# Tips for golfing in PHP

What general tips do you have for golfing in PHP? I'm looking for ideas that can be applied to code golf problems in general that are at least somewhat specific to PHP (e.g. "remove comments" is not an answer). Please post one tip per answer.

• Wait, am I doing it right?... Anyway, I'm really curious about this one. PHP is used by many people and golfers, but I almost have no idea how to golf a PHP code. – JiminP Jun 20 '11 at 14:11
• Use short tags <??> It can save a few bytes. – Mob Aug 12 '11 at 20:49
• This guide covers simple byte saving to more complex techniques: phpgolf.org/tips – user34336 Dec 15 '14 at 11:10
• A) Use a real language. – Stan Strum Mar 6 '18 at 7:25

Understand how variables and whitespace interact with PHP's language constructs.

In my (admittedly short) time golfing, I have found that PHP's language constructs (e.g. echo, return, for, while, etc) behave in a less-than-intuitive way when interacting with variables and whitespace.

echo$v;, for example, is perfectly valid, as are return$v; and other similar constructs. These small reductions in whitespace can lead to a significant cumulative decrease in length.

Keep in mind, though, that variables before language constructs require a space after, as in the following example:

foreach($a AS$b){}


Because AS is a language construct, a space is not required before the variable $b, but if one were to omit the space before it, resulting in $aAS, this would be parsed as a variable name and lead to a syntax error.

• foreach($a[1]as$b) needs no white space. This is not about language constructs and variables, but about spaces between word-characters of different words. – Titus Jul 22 '16 at 19:05
• Another instance where you need whitespace is in string concatenation. For instance, echo $a+5." text" will not work because PHP thinks the . is a decimal point for the 5. To make it work, you would need to add a space like this: echo$a+5 ." text" – Business Cat Aug 16 '16 at 14:47
• @BasicSunset That statement can be written as echo$a+5," text";. The echo construct allows you to pass multiple parameters. where one would have to write echo"result: ".($a+5)."!";, you can write echo"result: ",$a+5,"!";. In fact, passing multiple parameters to an echo is a micro-optimization, since the code will run a tiny bit faster (since you don't concatenate the output, but send it separately). For challenges about writting the fastest code, this may help a tiny tiny tiny bit. – Ismael Miguel Apr 7 '17 at 7:59 • @IsmaelMiguel It works with echo, but not with print (which you need if you put it inside an expression: echo is a pure construct with no return value while print can act as a function: it requires no parentheses, but it always returns int(1). – Titus Oct 10 '17 at 8:00 • @Titus I didn't said anything about print. – Ismael Miguel Oct 11 '17 at 13:49 Use strings wisely. This answer is two-fold. The first part is that when declaring strings, you can utilize PHP's implicit conversion of unknown constants to strings to save space, e.g: @$s=string;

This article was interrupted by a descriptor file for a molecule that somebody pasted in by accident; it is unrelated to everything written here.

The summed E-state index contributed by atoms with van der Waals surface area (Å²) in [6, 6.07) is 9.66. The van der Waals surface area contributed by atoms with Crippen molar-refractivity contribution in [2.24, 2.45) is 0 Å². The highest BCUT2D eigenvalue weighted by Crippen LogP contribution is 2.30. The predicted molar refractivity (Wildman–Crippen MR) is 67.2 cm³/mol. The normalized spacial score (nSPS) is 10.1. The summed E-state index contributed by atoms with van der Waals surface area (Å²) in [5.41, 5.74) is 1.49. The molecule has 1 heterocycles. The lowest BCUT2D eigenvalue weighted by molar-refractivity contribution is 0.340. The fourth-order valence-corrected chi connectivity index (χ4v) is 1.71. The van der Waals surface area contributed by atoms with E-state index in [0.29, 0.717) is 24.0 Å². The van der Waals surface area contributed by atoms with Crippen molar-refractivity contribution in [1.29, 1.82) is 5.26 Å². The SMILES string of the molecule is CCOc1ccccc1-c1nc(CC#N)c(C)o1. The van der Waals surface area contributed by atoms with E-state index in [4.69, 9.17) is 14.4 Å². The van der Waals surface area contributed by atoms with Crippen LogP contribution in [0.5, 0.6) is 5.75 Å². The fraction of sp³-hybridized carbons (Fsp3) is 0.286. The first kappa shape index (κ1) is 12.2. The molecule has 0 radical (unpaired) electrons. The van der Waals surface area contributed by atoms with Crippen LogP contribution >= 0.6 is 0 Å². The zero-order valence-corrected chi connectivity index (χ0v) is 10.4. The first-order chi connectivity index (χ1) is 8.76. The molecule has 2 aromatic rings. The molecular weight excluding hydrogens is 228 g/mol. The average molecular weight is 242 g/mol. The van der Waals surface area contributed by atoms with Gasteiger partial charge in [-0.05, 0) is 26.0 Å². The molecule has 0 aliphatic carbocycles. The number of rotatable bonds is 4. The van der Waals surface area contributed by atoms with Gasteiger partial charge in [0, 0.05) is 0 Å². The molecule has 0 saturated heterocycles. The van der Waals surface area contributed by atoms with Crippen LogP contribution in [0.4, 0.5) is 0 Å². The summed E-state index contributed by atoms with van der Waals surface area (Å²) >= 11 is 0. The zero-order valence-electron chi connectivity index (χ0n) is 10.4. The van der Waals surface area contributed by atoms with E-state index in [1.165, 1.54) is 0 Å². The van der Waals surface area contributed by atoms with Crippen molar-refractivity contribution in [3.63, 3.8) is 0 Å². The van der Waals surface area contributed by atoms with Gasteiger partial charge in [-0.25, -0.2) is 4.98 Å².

The @ is necessary to override the warnings this will produce. Overall, you end up with a one-character reduction.

is that sometimes, it may be space effective to set a variable to the name of an often used function. Normally, you might have:

preg_match(..);preg_match(..);


But when golfing, this can be shortened easily to:

@$p=preg_match;$p(..);$p(..);  With only two instances of "preg_match", you're only saving a single character, but the more you use a function, the more space you will save. • @ is not needed in codegolf; notices and warnings (including E_DEPRECATED) are acceptable – Titus Jul 22 '16 at 19:13 • @Titus But in PHP, the warnings would output to the standard file output, so they are needed. – brianush1 Dec 1 '16 at 2:16 • @Titus I believe you can suppress them in the php.ini file – Stan Strum Mar 6 '18 at 15:24 You don't always need to write out conditional checks. For example, some frameworks use this at the top of their files to block access: <?php defined('BASE_PATH')||die('not allowed');  Or in normal functions $value && run_this();


if($value) { run_this(); }  ## Use short array syntax Since PHP 5.4, arrays can be declared using square brackets (just like JavaScript) instead of the array() function: $arr=['foo','bar','baz'];
$arr=array('foo','bar','baz');  It will save five bytes. But It may cost bytes if you have "holes" in an associative array: $arr=array(,1,,3,,5);
// is one byte shorter than